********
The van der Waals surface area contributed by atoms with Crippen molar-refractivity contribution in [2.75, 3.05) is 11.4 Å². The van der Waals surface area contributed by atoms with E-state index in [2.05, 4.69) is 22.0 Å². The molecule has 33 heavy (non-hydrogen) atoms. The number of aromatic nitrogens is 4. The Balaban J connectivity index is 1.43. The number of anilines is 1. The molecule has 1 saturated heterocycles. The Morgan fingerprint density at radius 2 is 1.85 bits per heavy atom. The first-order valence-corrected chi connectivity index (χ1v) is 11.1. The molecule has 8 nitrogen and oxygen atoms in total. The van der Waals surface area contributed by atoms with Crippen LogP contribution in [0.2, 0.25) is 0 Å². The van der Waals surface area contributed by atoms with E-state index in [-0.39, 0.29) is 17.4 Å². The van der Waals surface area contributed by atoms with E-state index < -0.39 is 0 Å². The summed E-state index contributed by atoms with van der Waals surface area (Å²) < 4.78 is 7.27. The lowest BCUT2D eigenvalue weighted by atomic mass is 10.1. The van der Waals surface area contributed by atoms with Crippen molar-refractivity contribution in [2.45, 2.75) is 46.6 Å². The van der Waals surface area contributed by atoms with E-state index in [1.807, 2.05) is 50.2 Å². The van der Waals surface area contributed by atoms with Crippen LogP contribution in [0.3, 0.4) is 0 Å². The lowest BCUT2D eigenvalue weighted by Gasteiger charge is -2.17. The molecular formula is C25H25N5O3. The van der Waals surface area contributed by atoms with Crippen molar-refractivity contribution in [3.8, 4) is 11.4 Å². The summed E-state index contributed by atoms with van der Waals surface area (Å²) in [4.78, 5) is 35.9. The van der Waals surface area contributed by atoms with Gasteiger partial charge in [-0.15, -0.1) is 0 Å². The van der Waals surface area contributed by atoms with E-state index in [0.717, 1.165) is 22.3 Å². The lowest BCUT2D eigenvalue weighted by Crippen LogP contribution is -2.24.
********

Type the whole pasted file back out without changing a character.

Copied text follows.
The van der Waals surface area contributed by atoms with Crippen molar-refractivity contribution in [2.75, 3.05) is 11.4 Å². The van der Waals surface area contributed by atoms with E-state index in [2.05, 4.69) is 22.0 Å². The molecule has 33 heavy (non-hydrogen) atoms. The number of aromatic nitrogens is 4. The Balaban J connectivity index is 1.43. The number of anilines is 1. The molecule has 1 saturated heterocycles. The Morgan fingerprint density at radius 2 is 1.85 bits per heavy atom. The first-order valence-corrected chi connectivity index (χ1v) is 11.1. The molecule has 8 nitrogen and oxygen atoms in total. The van der Waals surface area contributed by atoms with Crippen LogP contribution in [0.2, 0.25) is 0 Å². The van der Waals surface area contributed by atoms with E-state index in [-0.39, 0.29) is 17.4 Å². The van der Waals surface area contributed by atoms with E-state index < -0.39 is 0 Å². The summed E-state index contributed by atoms with van der Waals surface area (Å²) < 4.78 is 7.27. The lowest BCUT2D eigenvalue weighted by atomic mass is 10.1. The van der Waals surface area contributed by atoms with Crippen molar-refractivity contribution in [2.45, 2.75) is 46.6 Å². The van der Waals surface area contributed by atoms with E-state index in [1.807, 2.05) is 50.2 Å². The van der Waals surface area contributed by atoms with Crippen LogP contribution in [0.3, 0.4) is 0 Å². The lowest BCUT2D eigenvalue weighted by Gasteiger charge is -2.17. The molecular formula is C25H25N5O3. The van der Waals surface area contributed by atoms with Crippen molar-refractivity contribution in [3.8, 4) is 11.4 Å². The summed E-state index contributed by atoms with van der Waals surface area (Å²) in [4.78, 5) is 35.9. The van der Waals surface area contributed by atoms with Gasteiger partial charge in [-0.15, -0.1) is 0 Å². The van der Waals surface area contributed by atoms with E-state index in [0.717, 1.165) is 22.3 Å². The lowest BCUT2D eigenvalue weighted by Crippen LogP contribution is -2.24.